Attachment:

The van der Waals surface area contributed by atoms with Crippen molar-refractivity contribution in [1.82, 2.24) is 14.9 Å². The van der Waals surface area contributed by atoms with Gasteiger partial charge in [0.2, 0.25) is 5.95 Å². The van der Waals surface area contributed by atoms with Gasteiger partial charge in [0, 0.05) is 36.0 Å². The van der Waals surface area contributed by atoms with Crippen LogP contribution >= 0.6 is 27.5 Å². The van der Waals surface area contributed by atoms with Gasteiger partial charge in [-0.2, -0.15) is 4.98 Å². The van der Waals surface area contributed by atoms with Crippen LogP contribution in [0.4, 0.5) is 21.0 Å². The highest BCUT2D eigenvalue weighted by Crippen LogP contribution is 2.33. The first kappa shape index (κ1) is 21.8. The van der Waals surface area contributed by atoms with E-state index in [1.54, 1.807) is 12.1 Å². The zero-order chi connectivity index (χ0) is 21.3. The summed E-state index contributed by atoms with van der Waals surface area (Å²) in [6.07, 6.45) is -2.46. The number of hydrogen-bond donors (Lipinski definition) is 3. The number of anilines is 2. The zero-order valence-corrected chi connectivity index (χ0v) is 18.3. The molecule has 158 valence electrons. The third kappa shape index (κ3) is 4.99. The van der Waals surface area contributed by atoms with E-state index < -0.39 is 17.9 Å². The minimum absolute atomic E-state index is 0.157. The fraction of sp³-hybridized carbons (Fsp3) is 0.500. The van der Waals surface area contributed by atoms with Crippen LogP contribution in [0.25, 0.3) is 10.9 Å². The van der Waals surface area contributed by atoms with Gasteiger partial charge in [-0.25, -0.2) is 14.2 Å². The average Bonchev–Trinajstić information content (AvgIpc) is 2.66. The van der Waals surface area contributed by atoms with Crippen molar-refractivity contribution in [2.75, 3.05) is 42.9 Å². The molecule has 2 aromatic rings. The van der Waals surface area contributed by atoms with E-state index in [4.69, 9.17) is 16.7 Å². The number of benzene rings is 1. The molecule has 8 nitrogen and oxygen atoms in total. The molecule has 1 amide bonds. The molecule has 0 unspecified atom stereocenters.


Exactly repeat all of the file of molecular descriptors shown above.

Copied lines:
The van der Waals surface area contributed by atoms with Crippen molar-refractivity contribution in [1.82, 2.24) is 14.9 Å². The van der Waals surface area contributed by atoms with Gasteiger partial charge in [0.2, 0.25) is 5.95 Å². The van der Waals surface area contributed by atoms with Gasteiger partial charge in [0, 0.05) is 36.0 Å². The van der Waals surface area contributed by atoms with Crippen LogP contribution >= 0.6 is 27.5 Å². The van der Waals surface area contributed by atoms with Gasteiger partial charge in [-0.2, -0.15) is 4.98 Å². The van der Waals surface area contributed by atoms with Crippen LogP contribution in [0.4, 0.5) is 21.0 Å². The highest BCUT2D eigenvalue weighted by Crippen LogP contribution is 2.33. The first kappa shape index (κ1) is 21.8. The van der Waals surface area contributed by atoms with E-state index in [1.54, 1.807) is 12.1 Å². The zero-order chi connectivity index (χ0) is 21.3. The summed E-state index contributed by atoms with van der Waals surface area (Å²) in [6.07, 6.45) is -2.46. The number of hydrogen-bond donors (Lipinski definition) is 3. The number of anilines is 2. The zero-order valence-corrected chi connectivity index (χ0v) is 18.3. The molecule has 158 valence electrons. The third kappa shape index (κ3) is 4.99. The van der Waals surface area contributed by atoms with E-state index < -0.39 is 17.9 Å². The minimum absolute atomic E-state index is 0.157. The fraction of sp³-hybridized carbons (Fsp3) is 0.500. The van der Waals surface area contributed by atoms with Crippen LogP contribution in [0.25, 0.3) is 10.9 Å². The van der Waals surface area contributed by atoms with Gasteiger partial charge in [-0.25, -0.2) is 14.2 Å². The average Bonchev–Trinajstić information content (AvgIpc) is 2.66. The van der Waals surface area contributed by atoms with Crippen molar-refractivity contribution in [2.75, 3.05) is 42.9 Å². The molecule has 2 aromatic rings. The van der Waals surface area contributed by atoms with E-state index in [4.69, 9.17) is 16.7 Å². The number of benzene rings is 1. The molecule has 8 nitrogen and oxygen atoms in total. The molecule has 1 amide bonds. The molecule has 0 unspecified atom stereocenters.